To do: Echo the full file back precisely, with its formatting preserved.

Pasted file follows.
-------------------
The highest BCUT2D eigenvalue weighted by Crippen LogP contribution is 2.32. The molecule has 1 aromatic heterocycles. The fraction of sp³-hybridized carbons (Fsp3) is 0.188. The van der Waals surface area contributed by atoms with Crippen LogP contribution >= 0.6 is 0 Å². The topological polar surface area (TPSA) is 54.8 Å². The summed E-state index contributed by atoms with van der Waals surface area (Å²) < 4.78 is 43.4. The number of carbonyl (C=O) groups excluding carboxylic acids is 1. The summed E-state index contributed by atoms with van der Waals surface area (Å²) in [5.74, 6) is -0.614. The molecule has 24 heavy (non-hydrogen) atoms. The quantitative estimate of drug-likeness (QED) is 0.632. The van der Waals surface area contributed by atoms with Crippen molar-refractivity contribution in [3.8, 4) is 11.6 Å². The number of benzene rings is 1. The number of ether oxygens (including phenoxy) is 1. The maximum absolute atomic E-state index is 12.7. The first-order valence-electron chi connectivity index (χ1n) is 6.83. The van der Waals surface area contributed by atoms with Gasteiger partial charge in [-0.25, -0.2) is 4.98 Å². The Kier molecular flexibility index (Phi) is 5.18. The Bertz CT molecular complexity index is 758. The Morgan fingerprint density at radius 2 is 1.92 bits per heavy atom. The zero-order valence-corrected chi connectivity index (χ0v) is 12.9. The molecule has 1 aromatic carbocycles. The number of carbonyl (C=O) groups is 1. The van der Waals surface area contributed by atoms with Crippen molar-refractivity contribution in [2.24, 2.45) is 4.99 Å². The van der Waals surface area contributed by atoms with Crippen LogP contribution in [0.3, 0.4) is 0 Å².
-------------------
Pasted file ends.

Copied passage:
The highest BCUT2D eigenvalue weighted by Crippen LogP contribution is 2.32. The molecule has 1 aromatic heterocycles. The fraction of sp³-hybridized carbons (Fsp3) is 0.188. The van der Waals surface area contributed by atoms with Crippen LogP contribution >= 0.6 is 0 Å². The topological polar surface area (TPSA) is 54.8 Å². The summed E-state index contributed by atoms with van der Waals surface area (Å²) < 4.78 is 43.4. The number of carbonyl (C=O) groups excluding carboxylic acids is 1. The summed E-state index contributed by atoms with van der Waals surface area (Å²) in [5.74, 6) is -0.614. The molecule has 24 heavy (non-hydrogen) atoms. The quantitative estimate of drug-likeness (QED) is 0.632. The van der Waals surface area contributed by atoms with Crippen molar-refractivity contribution in [3.8, 4) is 11.6 Å². The number of benzene rings is 1. The number of ether oxygens (including phenoxy) is 1. The maximum absolute atomic E-state index is 12.7. The first-order valence-electron chi connectivity index (χ1n) is 6.83. The van der Waals surface area contributed by atoms with Gasteiger partial charge in [-0.25, -0.2) is 4.98 Å². The Kier molecular flexibility index (Phi) is 5.18. The Bertz CT molecular complexity index is 758. The Morgan fingerprint density at radius 2 is 1.92 bits per heavy atom. The zero-order valence-corrected chi connectivity index (χ0v) is 12.9. The molecule has 1 aromatic carbocycles. The number of carbonyl (C=O) groups is 1. The van der Waals surface area contributed by atoms with Crippen molar-refractivity contribution in [2.24, 2.45) is 4.99 Å². The van der Waals surface area contributed by atoms with Crippen LogP contribution in [0.3, 0.4) is 0 Å².